Well, change continues apace. I am a bit late in getting this article to rAVe, mostly because I am involved in my first national show since the coronavirus crisis began. And, believe me, things have changed.
Now, a lot of people have predicted the decline of the rental and staging portion of the industry due to the accelerated pace of change brought on by the pandemic. The more I prepare for summer events, the more we realize that we are not an industry in decline, but an industry that is doing what we have done many times before. This is, namely, redefining ourselves and the technologies and processes we use. And many of us are coming to realize that just because people won’t be gathering in one place (at least for a time) doesn’t mean that they won’t be meeting — or that they won’t need the services of the rental and staging companies they have always trusted to pull their events off. In fact, they may need us more than ever to guide them through this process. This explains why there are seven of us in four cities at this moment, diligently working on a national sales meeting as our glasses fog up over our N95 masks.
So, in my opinion, we are an industry being forcibly redefined, which, as I said, has happened before. As evidence, I offer several industry terms whose definitions have been changed, some over time, and some now being radically changed overnight:
- Track — Once meant a physical strip on recorded magnetic tape, but is now used for both a single band of a digital recording (and for what Google and Facebook do to you constantly).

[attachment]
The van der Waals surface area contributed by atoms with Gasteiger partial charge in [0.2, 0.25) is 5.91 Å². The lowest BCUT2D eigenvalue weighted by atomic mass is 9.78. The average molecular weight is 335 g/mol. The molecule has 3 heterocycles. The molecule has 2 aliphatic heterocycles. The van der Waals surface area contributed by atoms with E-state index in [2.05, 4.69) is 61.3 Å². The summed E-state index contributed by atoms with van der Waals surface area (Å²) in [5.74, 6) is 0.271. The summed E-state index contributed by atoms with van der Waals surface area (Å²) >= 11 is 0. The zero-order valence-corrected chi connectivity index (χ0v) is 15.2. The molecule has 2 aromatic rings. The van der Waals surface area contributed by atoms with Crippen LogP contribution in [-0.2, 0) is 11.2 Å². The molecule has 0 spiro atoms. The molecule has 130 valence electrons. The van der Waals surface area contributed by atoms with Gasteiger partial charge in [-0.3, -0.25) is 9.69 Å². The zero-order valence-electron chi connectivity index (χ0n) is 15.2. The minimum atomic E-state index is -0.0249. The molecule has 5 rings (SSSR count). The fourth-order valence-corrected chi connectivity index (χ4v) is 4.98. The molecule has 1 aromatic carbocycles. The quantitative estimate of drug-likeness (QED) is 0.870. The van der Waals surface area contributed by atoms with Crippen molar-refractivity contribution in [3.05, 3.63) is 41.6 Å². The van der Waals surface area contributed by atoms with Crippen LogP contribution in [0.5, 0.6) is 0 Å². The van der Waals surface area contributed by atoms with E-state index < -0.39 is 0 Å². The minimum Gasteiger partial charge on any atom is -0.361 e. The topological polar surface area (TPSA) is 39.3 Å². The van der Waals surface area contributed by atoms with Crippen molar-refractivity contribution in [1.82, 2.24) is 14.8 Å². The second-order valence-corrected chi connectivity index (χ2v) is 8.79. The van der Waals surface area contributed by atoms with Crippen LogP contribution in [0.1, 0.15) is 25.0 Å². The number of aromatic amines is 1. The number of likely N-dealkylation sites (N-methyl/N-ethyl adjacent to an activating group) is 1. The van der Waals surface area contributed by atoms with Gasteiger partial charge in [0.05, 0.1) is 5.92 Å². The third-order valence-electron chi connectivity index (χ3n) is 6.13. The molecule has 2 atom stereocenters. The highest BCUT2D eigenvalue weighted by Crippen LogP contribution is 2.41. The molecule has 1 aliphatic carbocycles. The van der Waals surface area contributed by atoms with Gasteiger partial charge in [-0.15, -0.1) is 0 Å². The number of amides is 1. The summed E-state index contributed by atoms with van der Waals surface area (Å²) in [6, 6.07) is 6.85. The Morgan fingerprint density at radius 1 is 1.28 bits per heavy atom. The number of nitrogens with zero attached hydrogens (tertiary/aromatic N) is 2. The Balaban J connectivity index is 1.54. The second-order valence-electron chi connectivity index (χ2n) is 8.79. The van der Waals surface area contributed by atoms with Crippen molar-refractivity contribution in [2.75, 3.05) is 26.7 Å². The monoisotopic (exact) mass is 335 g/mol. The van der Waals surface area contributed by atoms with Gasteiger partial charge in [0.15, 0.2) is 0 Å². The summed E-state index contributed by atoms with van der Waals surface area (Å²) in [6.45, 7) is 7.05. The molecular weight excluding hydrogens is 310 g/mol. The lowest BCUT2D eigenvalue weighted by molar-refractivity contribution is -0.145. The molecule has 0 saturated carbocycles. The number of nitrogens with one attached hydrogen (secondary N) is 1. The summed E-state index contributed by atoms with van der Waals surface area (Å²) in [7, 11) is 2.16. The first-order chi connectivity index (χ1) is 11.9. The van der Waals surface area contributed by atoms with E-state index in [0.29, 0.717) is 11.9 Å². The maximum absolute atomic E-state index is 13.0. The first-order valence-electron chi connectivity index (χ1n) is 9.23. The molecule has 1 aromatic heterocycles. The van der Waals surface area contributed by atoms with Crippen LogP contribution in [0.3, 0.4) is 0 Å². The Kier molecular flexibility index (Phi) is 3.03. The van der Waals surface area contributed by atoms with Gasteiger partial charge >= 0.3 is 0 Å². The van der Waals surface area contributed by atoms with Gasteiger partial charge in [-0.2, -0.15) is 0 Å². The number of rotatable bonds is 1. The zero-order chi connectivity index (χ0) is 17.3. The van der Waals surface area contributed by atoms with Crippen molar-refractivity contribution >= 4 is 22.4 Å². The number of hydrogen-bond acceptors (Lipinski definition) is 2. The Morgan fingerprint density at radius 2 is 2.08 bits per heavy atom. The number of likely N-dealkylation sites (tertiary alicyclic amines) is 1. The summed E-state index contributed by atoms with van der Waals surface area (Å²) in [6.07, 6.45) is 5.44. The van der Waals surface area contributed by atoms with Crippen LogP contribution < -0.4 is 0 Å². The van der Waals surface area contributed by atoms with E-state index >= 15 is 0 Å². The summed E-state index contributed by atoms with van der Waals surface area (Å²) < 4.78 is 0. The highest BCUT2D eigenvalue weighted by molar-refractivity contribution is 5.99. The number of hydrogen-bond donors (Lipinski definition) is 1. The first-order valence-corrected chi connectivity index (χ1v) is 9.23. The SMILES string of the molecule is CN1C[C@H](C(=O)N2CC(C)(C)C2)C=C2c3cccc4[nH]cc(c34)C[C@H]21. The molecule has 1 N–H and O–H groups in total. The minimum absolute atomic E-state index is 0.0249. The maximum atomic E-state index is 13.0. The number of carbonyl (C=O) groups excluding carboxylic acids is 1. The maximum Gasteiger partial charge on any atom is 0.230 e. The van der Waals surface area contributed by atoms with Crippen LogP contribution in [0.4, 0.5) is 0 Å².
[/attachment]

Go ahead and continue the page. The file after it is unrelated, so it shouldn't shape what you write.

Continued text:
- Reel — Once a circular device around which tape or film was spooled, now this word describes what our industry is currently doing.
- Edit Suite — Once a place where film or video was edited, using playback decks, recording devices, and controllers. Now, it means a group of software programs bundled together so that you have to buy the ones you don’t want along with the ones you do.
- Tape — This word was once a noun, describing a strip of plastic or acetate coated with iron oxide, used for recording. It has transformed into a verb for recording and generates a puzzled look from newer techs who never used a tape of any kind. The last time I asked one of my juniors to tape something, he went out to the truck, coming back with a roll of gaffer tape rather than a camera.
- Loop — See loop (sorry, I couldn’t resist this classic).
- Timebase Corrector — Forget this one. It now is a term you hear only in Dr. Who reruns.
- Pickle — Once an industry term for a wired remote control, “pickle” now describes our business’s situation due to the plague.
- Cut — Once a command used to stop the action on stage, “cut” has been changed in usage. It now describes meeting budgets.
So, while such times of change are challenging, they have, in fact, happened before. As a very young kid, I was here when the film era changed to the video era for the AV industry, and again when the computer replaced most video. Both times, the previous generation at first predicted the changes would not happen because they were “technically impossible.” Both times, the massive changes happened anyway, because technology combined with circumstances to make them necessary. And that is what is happening now. Yes, we will have to struggle and cope with change. But our industry serves purposes beyond the current difficulties and will rebound.
Oh — and one more term:
“Break a leg” was once used as a phrase to wish a presenter luck as they took the stage. Now, it is just what I am afraid will happen to me if my glasses keep fogging up over my mask.
Keep calm and carry on.